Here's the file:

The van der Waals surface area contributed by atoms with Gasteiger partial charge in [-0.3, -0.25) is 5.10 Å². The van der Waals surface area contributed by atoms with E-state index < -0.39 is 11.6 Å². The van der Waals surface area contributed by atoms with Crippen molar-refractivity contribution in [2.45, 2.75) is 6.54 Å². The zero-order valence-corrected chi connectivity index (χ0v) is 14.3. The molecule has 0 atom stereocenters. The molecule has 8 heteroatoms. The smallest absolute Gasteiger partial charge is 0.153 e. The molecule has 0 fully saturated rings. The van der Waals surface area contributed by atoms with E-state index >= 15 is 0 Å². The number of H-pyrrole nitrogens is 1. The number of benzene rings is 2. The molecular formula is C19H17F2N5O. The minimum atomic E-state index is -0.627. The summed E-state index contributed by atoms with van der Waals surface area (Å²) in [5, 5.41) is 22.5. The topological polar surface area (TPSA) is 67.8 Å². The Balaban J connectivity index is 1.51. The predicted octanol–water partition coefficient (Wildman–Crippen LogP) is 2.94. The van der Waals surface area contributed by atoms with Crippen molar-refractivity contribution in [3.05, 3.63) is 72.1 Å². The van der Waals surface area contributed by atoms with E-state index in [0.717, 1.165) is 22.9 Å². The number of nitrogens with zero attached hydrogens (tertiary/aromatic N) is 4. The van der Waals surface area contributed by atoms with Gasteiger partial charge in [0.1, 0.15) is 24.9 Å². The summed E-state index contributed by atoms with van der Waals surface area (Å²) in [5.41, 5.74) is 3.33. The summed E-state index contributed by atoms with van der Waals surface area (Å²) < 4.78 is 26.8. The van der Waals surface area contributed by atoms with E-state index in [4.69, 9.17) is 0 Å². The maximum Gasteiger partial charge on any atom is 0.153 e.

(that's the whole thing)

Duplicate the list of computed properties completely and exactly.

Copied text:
The van der Waals surface area contributed by atoms with Gasteiger partial charge in [-0.3, -0.25) is 5.10 Å². The van der Waals surface area contributed by atoms with E-state index < -0.39 is 11.6 Å². The van der Waals surface area contributed by atoms with Crippen molar-refractivity contribution in [2.45, 2.75) is 6.54 Å². The zero-order valence-corrected chi connectivity index (χ0v) is 14.3. The molecule has 0 atom stereocenters. The molecule has 8 heteroatoms. The smallest absolute Gasteiger partial charge is 0.153 e. The molecule has 0 fully saturated rings. The van der Waals surface area contributed by atoms with E-state index >= 15 is 0 Å². The number of H-pyrrole nitrogens is 1. The number of benzene rings is 2. The molecular formula is C19H17F2N5O. The minimum atomic E-state index is -0.627. The summed E-state index contributed by atoms with van der Waals surface area (Å²) in [5, 5.41) is 22.5. The topological polar surface area (TPSA) is 67.8 Å². The Balaban J connectivity index is 1.51. The predicted octanol–water partition coefficient (Wildman–Crippen LogP) is 2.94. The van der Waals surface area contributed by atoms with Crippen molar-refractivity contribution in [3.05, 3.63) is 72.1 Å². The van der Waals surface area contributed by atoms with E-state index in [0.717, 1.165) is 22.9 Å². The number of nitrogens with zero attached hydrogens (tertiary/aromatic N) is 4. The van der Waals surface area contributed by atoms with Gasteiger partial charge in [0.1, 0.15) is 24.9 Å². The summed E-state index contributed by atoms with van der Waals surface area (Å²) in [5.41, 5.74) is 3.33. The summed E-state index contributed by atoms with van der Waals surface area (Å²) < 4.78 is 26.8. The van der Waals surface area contributed by atoms with E-state index in [4.69, 9.17) is 0 Å². The maximum Gasteiger partial charge on any atom is 0.153 e.